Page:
Toenail fungus overview

What is Toenail Fungus?

Our feet are often the first part of our bodies to come into contact with a new surface, which means they are susceptible to onychomycosis, more commonly referred to as toenail fungus. Tiny organisms like yeast, mold, and the dermatophyte fungus thrive in warm, moist environments. They lurk there, just waiting for feet to come along, so they can worm their way into the nail bed.

While fingernails may also become infected, the toenails are a better candidate, as life in a shoe results in a hot and sweaty environment that is perfect for fungal multiplication. The presence of toenail fungus isn’t always immediately obvious; some people may have onychomycosis for years before symptoms arise. Although the organisms can make the toenails feel particularly painful and look rather disgusting, treatments and cures usually involve simple anti-fungal medication.

Toenail Fungus Causes

Swimming pools, locker rooms, and even showers are all likely places for finding microscopic fungi. They sneak in through tiny cuts in the skin around the nail, cracks in the nail itself, or areas where the skin has separated from the nail. Then, the foot goes back into the shoe, which provides an optimum environment for a flourishing infection. Additionally, the toes don’t have as much blood flow as other parts of the body, so the immune system has a harder time finding and fighting infections that occur there. 

Toenail Fungus Symptoms

It usually takes some time for the infection to grow before you recognize that anything is wrong. However, when symptoms do occur, it becomes quite obvious. The nails often change in consistency and color, they may become thicker and difficult to cut, or turn very brittle and crumble easily. Instead of the slight shine evident from most healthy nails, the toenails will become very dull; they may turn a dark, yellowish color, because of the stuff building up underneath, or develop white or yellow spots that continue increasing in size. The nail may even change shape and appear distorted, or become separated from its bed (referred to as onycholysis). 

The longer the infection is present and the worse symptoms become, the greater the difficulty in curing the fungus. The longer it is untreated, the more likely it is that toenail fungus will spread to additional toes, and even the fingernails or skin. Additionally, the infected toes themselves may become painful, and you may notice a bad smell. 

Toenail Fungus Treatment

Onychomycosis can be treated fairly easily at home, but these options are not always effective cures for toenail fungus. Some people have great success with over the counter antifungal creams. Keeping the nails trimmed and clean during treatment also helps. Filing off any odd colored spots that start arising on the top of the nail can be beneficial, as well as opening up the nail to allow the medication to work farther in than the surface.

When these fail, doctors may prescribe an oral antifungal medication. Prescription nail polishes and creams are also available. Laser and light therapies are currently being tested for efficaciousness, and are largely used in tandem with other treatment options for toenail fungus cures. In some very rare and severe cases, surgery may be necessary to remove the nail. It will eventually grow back, but it can take quite some time.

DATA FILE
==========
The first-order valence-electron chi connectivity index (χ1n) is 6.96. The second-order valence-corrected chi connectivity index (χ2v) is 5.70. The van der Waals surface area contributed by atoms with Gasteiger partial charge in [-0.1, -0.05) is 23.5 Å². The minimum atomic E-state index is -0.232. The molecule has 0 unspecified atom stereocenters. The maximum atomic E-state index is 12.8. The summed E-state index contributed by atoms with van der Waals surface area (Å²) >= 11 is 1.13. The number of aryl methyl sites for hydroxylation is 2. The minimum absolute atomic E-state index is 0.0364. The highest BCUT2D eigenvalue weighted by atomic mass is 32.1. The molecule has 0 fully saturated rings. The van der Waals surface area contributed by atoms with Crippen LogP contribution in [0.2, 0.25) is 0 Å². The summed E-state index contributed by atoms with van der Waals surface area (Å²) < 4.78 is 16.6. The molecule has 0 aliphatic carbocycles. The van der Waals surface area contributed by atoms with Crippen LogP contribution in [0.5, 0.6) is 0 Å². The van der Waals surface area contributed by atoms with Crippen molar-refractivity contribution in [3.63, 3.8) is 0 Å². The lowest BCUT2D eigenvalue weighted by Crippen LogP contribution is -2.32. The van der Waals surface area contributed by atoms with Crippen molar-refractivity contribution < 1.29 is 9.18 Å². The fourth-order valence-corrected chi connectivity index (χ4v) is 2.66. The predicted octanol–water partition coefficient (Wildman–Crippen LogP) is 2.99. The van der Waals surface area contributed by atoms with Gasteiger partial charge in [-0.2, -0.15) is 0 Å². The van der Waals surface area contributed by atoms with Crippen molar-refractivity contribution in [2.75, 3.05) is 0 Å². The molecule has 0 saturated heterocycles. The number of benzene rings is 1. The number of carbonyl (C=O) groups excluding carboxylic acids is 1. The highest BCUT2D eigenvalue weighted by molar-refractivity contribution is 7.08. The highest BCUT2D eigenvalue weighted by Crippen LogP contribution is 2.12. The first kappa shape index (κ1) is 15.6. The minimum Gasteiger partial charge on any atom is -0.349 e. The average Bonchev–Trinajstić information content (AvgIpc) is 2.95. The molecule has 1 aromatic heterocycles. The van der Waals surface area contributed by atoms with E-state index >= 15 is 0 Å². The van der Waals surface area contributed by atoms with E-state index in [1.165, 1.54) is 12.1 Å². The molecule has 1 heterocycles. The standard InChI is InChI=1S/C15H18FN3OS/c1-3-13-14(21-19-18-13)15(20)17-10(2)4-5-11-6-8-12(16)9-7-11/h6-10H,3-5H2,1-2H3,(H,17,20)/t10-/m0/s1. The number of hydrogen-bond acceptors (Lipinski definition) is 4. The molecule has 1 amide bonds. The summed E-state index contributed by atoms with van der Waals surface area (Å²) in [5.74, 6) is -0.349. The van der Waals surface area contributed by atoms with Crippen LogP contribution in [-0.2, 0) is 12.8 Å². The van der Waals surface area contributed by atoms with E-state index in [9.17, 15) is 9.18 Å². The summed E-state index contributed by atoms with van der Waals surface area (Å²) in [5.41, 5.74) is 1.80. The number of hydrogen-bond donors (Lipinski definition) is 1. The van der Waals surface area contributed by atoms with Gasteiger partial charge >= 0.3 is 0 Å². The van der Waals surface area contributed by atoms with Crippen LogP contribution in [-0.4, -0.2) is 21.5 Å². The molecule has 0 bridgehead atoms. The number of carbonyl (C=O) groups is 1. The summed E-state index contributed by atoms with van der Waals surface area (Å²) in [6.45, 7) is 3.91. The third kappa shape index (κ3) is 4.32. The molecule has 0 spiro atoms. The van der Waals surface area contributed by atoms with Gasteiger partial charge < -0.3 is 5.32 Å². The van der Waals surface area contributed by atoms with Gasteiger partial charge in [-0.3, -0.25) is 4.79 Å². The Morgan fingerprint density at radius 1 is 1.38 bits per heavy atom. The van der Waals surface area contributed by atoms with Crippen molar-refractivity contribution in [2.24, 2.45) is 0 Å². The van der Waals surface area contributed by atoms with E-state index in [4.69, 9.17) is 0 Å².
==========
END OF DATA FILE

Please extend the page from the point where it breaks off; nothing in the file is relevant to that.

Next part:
Toenail Fungus Risk Factors

Obviously, walking barefoot in fungus-friendly environments presents an immediate risk of contraction. Likewise, working in these environments or in a position that makes your feet sweaty or frequently wet increases the chances of infection. Other risk factors include excessive sweating, being a male (especially if other members of your family are prone to onychomycosis), or living with those that have a fungal infection. 

Health factors that play a role in the likelihood of developing onychomycosis include having athlete’s foot or a wound on the foot or nail, no matter how small. Preexisting nail and skin conditions, like psoriasis, pave the way to toenail fungus, too. Underlying medical conditions can also increase the risk. Blood circulatory disorders and autoimmune diseases, especially diabetes, make it even more difficult for the body to fight the invading organisms. Children with Down’s Syndrome also face an increased risk. 

Age also plays a heavy factor, for several reasons. As you age, your blood doesn’t flow as well as it used to, and your nails don’t grow as quickly. Additionally, because it can take years for the symptoms to become troublesome, the older you are, the longer you’ve had to be exposed to such fungi. 

Toenail Fungus Prevention

It’s difficult but not impossible to keep such tiny invaders away. Since topical anti-fungal medication is not always an effective cure, preventing contraction in the first place is one of the best ways to combat toenail fungus. Wearing shoes in areas where fungus thrives is very important. Additionally, choose shoes that offer plenty of ventilation for sweaty feet, and use antifungal sprays or powders regularly. Treating any shoes you wore during an infection will also help prevent reinfection.

Wash your hands after touching your own or someone else’s infection, and don’t pick at the skin around the nail bed, which creates open wounds. Choose cosmeticians with care, as even these places can be a hotbed of fungus. And remember that hiding the infection under fake nails or polishes can just make the situation worse. 

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